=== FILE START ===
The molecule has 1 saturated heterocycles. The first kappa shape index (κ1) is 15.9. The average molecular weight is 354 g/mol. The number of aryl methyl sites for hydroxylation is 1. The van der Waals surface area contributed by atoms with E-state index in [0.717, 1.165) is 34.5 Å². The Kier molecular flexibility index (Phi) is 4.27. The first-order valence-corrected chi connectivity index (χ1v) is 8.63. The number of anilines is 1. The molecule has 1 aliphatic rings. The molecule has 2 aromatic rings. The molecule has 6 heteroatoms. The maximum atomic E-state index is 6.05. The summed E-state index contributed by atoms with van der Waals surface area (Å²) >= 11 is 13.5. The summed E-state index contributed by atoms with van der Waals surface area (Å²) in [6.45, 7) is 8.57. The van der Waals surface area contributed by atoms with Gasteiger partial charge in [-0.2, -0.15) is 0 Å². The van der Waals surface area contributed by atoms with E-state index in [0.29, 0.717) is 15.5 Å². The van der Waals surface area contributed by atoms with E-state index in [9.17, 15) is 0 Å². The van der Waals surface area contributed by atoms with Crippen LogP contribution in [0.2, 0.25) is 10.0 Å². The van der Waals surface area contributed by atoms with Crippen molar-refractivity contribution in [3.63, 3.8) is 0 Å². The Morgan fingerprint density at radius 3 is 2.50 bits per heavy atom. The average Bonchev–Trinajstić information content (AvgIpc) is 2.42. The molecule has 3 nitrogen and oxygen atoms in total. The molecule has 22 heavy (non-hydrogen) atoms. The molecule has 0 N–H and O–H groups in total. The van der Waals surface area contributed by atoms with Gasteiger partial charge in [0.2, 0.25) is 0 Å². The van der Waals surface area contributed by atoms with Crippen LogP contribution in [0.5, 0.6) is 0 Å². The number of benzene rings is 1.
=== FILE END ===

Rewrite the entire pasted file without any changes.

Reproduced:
The molecule has 1 saturated heterocycles. The first kappa shape index (κ1) is 15.9. The average molecular weight is 354 g/mol. The number of aryl methyl sites for hydroxylation is 1. The van der Waals surface area contributed by atoms with E-state index in [0.717, 1.165) is 34.5 Å². The Kier molecular flexibility index (Phi) is 4.27. The first-order valence-corrected chi connectivity index (χ1v) is 8.63. The number of anilines is 1. The molecule has 1 aliphatic rings. The molecule has 2 aromatic rings. The molecule has 6 heteroatoms. The maximum atomic E-state index is 6.05. The summed E-state index contributed by atoms with van der Waals surface area (Å²) >= 11 is 13.5. The summed E-state index contributed by atoms with van der Waals surface area (Å²) in [6.45, 7) is 8.57. The van der Waals surface area contributed by atoms with Gasteiger partial charge in [-0.2, -0.15) is 0 Å². The van der Waals surface area contributed by atoms with E-state index in [0.29, 0.717) is 15.5 Å². The van der Waals surface area contributed by atoms with E-state index in [9.17, 15) is 0 Å². The van der Waals surface area contributed by atoms with Crippen LogP contribution in [0.2, 0.25) is 10.0 Å². The van der Waals surface area contributed by atoms with Crippen molar-refractivity contribution in [3.63, 3.8) is 0 Å². The Morgan fingerprint density at radius 3 is 2.50 bits per heavy atom. The average Bonchev–Trinajstić information content (AvgIpc) is 2.42. The molecule has 3 nitrogen and oxygen atoms in total. The molecule has 22 heavy (non-hydrogen) atoms. The molecule has 0 N–H and O–H groups in total. The van der Waals surface area contributed by atoms with Gasteiger partial charge in [0.2, 0.25) is 0 Å². The van der Waals surface area contributed by atoms with Crippen LogP contribution in [0.5, 0.6) is 0 Å². The number of benzene rings is 1.